Any who, back to the opinion. Now, frankly, I am not sure that I wouldn’t have let this one go to argument if I’d been making the call because I don’t see this as a “been there, done that, got that t-shirt” kind of case. To begin, Mr. Davis is a very bad man and this is not his first rodeo. This go round, he was convicted of attempted murder, malicious wounding, use of a firearm in commission of a felony, abduction, attempted strangulation, misdemeanor brandishing a firearm, and misdemeanor assault and battery. Previously, Davis had been convicted of manslaughter.
Now some of you familiar with the law of evidence are probably wondering, “Hmmm . . . why would the Court of Appeals make mention of a prior conviction? Surely the circuit court did not permit the Commonwealth to introduce that into evidence?” Well, that’s exactly what happened, though not at a trial, which would likely have been found to be very wrong. Rather, Davis entered Alford Pleas to all the aforesaid crimes, but objected to the introduction of his manslaughter conviction and a Court of Appeals opinion as well as testimony from a victim of another offense from way back in 1980.
Now I won’t go into any detail of the current offenses. Let’s just say that Davis got into a lover’s tiff with his (presumably now ex-)fiance. A tiff in which he asserted that “You belong to me. If I can’t have you, no one will. I won’t live without you, and we can die together” and “I’m going to kill you and we are both going to die and go to hell.” Davis the proceeded to demonstrate that he was willing to carry out at least the first part of that threat, but thankfully failed. We will never know if he would have gone ahead with the planned suicide or not.
Now we get to the crux of the appeal. During the sentencing hearing, the Commonwealth put on extensive evidence of Davis’ prior criminal history, including the testimony of the 1980 victim and the Court of Appeals’ opinion. These latter two elements of the evidence were introduced to rebut Davis evidence which, as best as can be determined from the opinion, was intended to show that due psychological factors he was not responsible for his criminal actions as they occurred during dissociative episodes that were the result of his long periods of prior incarceration.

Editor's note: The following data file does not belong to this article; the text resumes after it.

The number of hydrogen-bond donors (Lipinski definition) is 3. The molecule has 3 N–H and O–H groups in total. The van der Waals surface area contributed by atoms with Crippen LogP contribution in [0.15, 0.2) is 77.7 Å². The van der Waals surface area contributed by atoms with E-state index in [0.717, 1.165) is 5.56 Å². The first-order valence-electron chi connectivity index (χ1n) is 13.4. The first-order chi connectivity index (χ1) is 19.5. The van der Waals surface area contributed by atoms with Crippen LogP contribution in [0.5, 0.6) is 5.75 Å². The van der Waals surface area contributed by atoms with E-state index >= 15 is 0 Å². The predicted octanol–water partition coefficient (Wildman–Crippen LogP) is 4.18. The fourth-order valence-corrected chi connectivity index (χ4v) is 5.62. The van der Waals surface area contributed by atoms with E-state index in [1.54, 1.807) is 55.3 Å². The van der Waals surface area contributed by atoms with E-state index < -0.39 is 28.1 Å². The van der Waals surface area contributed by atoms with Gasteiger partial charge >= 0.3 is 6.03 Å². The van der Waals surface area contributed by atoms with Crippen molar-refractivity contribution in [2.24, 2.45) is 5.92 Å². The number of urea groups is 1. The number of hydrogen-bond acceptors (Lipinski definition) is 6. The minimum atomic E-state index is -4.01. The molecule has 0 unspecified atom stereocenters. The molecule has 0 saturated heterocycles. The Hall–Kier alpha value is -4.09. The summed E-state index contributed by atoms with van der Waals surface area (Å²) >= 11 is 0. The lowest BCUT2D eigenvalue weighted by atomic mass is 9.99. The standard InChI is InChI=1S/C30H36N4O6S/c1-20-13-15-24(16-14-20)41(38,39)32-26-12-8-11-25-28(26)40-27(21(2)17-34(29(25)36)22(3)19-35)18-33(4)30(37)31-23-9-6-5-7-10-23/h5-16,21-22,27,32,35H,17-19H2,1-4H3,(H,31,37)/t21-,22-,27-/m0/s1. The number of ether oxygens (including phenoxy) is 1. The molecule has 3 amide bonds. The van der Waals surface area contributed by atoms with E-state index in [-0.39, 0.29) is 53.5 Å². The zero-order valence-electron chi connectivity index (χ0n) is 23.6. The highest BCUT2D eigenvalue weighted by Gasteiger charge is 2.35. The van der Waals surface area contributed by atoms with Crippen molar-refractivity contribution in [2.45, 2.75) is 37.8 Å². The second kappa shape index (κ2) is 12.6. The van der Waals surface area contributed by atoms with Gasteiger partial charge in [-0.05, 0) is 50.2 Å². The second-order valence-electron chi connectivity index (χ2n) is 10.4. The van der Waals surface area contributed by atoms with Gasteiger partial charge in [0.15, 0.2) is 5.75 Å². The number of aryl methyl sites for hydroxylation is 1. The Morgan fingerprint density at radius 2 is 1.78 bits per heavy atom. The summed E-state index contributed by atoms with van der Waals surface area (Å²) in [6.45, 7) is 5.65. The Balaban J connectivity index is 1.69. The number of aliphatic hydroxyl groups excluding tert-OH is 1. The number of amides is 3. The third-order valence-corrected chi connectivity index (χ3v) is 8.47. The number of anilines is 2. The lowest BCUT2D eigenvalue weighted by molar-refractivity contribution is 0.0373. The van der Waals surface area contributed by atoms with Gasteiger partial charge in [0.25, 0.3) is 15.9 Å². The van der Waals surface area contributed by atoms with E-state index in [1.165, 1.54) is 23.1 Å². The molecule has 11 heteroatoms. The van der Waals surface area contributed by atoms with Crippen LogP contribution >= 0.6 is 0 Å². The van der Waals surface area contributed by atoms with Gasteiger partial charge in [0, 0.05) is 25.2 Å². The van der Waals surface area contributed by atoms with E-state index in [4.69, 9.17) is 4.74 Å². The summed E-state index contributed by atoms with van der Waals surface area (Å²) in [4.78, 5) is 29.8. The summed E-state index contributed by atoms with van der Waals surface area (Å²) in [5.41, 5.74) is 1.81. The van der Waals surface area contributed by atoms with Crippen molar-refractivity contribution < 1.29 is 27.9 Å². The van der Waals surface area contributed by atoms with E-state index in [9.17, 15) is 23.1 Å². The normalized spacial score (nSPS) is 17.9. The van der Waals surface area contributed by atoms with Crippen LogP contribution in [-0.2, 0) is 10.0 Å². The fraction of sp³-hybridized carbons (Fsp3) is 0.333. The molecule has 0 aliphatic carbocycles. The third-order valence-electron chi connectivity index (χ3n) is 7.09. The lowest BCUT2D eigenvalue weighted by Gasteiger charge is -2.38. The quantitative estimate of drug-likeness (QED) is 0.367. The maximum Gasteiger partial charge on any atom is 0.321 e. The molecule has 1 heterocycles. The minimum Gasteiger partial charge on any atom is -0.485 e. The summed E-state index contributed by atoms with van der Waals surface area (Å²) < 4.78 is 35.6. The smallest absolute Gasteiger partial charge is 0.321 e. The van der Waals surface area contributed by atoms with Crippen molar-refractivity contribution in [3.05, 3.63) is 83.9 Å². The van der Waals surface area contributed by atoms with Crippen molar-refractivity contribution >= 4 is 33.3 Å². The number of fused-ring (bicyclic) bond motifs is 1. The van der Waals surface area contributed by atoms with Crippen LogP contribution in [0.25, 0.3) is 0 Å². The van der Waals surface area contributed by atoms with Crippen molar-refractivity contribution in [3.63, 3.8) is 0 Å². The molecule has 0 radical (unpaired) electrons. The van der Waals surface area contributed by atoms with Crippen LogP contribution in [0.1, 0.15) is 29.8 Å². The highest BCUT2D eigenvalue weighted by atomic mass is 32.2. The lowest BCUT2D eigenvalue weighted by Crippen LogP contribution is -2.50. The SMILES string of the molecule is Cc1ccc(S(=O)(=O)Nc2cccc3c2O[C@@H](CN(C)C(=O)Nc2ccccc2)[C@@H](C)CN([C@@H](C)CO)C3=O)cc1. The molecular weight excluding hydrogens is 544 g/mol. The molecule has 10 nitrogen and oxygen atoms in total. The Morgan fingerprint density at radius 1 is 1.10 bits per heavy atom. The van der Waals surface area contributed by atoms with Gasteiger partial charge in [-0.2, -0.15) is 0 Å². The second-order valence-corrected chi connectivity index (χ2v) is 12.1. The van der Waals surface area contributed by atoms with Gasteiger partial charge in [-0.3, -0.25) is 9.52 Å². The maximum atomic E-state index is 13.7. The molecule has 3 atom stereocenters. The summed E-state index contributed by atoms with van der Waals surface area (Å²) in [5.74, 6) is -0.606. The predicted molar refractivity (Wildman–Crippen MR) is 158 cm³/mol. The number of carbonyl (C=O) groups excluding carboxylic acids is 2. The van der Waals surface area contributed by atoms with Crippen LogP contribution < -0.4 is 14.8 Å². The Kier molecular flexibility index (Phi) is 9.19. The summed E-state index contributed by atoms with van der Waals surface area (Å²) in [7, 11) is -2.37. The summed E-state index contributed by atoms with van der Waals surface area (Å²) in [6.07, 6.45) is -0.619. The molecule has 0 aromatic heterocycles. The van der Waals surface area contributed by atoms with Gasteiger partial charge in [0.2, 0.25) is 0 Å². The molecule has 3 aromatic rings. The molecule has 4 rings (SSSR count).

You see, it seems that Davis was arguing, in effect, “Prison made me worse, so don’t send me back” and the Commonwealth wanted to rebut that by saying “No, you’ve been a bad guy all along.” The circuit court was actually quite generous in conceding that Davis had an extraordinarily tragic and traumatic life history, but declined to find that this sufficiently mitigated the severity of the current offenses. The Court imposed an active sentence of 40 years which, given that Davis was in high school just prior to his adult criminal offense in 1979, suggests that he will be in prison until he reaches 100 or so. This is a fairly significant upward departure from the sentencing guidelines, but in truth the judge’s reasons for doing so, in writing, indicate that she really thought Davis was not remorseful and, as I said, a really bad man.
On appeal, Davis challenged the admission of the Court of Appeals opinion, both as improper hearsay and not proper rebuttal evidence. Now, this is the issue on which I would have thought the Court would have wanted to hear oral argument because there is absolutely no law regarding the use of judicial opinions in this manner. However, the Court simply puts it down to the lenient rules of evidence and the court’s discretion. So now there is an unpublished, per curiam opinion that addresses this issue.
Jones also argued that the court did not properly weight the mitigating evidence in departing from the sentencing guidelines. As you can guess, this gets no better treatment by the court because the judge set forth her reasons for the upward departure, and the sentence was in her discretion.